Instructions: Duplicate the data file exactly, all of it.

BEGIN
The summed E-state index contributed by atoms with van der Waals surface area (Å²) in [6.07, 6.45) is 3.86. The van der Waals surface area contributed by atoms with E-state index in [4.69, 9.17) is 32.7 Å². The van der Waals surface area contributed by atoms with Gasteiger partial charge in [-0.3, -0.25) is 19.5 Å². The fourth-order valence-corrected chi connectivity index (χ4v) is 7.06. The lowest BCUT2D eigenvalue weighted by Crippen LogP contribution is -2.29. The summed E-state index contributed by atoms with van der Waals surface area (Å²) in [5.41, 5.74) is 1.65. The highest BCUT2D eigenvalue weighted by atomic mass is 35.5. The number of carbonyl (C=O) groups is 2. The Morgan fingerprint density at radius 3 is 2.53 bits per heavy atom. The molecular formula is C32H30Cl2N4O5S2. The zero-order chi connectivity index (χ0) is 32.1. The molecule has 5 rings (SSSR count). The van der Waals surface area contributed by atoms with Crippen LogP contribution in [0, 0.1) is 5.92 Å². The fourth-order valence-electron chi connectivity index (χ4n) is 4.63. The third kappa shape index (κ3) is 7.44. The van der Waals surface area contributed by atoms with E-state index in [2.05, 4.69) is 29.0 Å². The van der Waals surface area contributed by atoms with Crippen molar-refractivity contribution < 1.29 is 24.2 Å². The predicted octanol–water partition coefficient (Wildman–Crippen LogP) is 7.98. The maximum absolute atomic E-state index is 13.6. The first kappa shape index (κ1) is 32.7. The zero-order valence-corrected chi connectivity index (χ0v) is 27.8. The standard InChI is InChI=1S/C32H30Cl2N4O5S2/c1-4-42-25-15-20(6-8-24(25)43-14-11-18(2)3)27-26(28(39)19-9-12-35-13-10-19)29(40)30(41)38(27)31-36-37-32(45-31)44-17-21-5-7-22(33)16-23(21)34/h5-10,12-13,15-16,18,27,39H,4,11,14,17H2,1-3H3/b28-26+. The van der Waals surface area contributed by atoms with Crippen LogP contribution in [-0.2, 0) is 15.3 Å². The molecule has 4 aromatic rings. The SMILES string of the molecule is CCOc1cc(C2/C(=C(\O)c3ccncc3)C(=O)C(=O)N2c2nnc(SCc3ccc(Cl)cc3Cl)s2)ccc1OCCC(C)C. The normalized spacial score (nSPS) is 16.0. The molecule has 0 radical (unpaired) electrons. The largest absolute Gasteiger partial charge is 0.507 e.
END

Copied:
The summed E-state index contributed by atoms with van der Waals surface area (Å²) in [6.07, 6.45) is 3.86. The van der Waals surface area contributed by atoms with E-state index in [4.69, 9.17) is 32.7 Å². The van der Waals surface area contributed by atoms with Gasteiger partial charge in [-0.3, -0.25) is 19.5 Å². The fourth-order valence-corrected chi connectivity index (χ4v) is 7.06. The lowest BCUT2D eigenvalue weighted by Crippen LogP contribution is -2.29. The summed E-state index contributed by atoms with van der Waals surface area (Å²) in [5.41, 5.74) is 1.65. The highest BCUT2D eigenvalue weighted by atomic mass is 35.5. The number of carbonyl (C=O) groups is 2. The Morgan fingerprint density at radius 3 is 2.53 bits per heavy atom. The molecular formula is C32H30Cl2N4O5S2. The zero-order chi connectivity index (χ0) is 32.1. The molecule has 5 rings (SSSR count). The van der Waals surface area contributed by atoms with Crippen LogP contribution in [0, 0.1) is 5.92 Å². The fourth-order valence-electron chi connectivity index (χ4n) is 4.63. The third kappa shape index (κ3) is 7.44. The van der Waals surface area contributed by atoms with E-state index in [2.05, 4.69) is 29.0 Å². The van der Waals surface area contributed by atoms with Crippen molar-refractivity contribution < 1.29 is 24.2 Å². The predicted octanol–water partition coefficient (Wildman–Crippen LogP) is 7.98. The maximum absolute atomic E-state index is 13.6. The first kappa shape index (κ1) is 32.7. The zero-order valence-corrected chi connectivity index (χ0v) is 27.8. The standard InChI is InChI=1S/C32H30Cl2N4O5S2/c1-4-42-25-15-20(6-8-24(25)43-14-11-18(2)3)27-26(28(39)19-9-12-35-13-10-19)29(40)30(41)38(27)31-36-37-32(45-31)44-17-21-5-7-22(33)16-23(21)34/h5-10,12-13,15-16,18,27,39H,4,11,14,17H2,1-3H3/b28-26+. The van der Waals surface area contributed by atoms with Crippen LogP contribution in [-0.2, 0) is 15.3 Å². The molecule has 4 aromatic rings. The SMILES string of the molecule is CCOc1cc(C2/C(=C(\O)c3ccncc3)C(=O)C(=O)N2c2nnc(SCc3ccc(Cl)cc3Cl)s2)ccc1OCCC(C)C. The normalized spacial score (nSPS) is 16.0. The molecule has 0 radical (unpaired) electrons. The largest absolute Gasteiger partial charge is 0.507 e.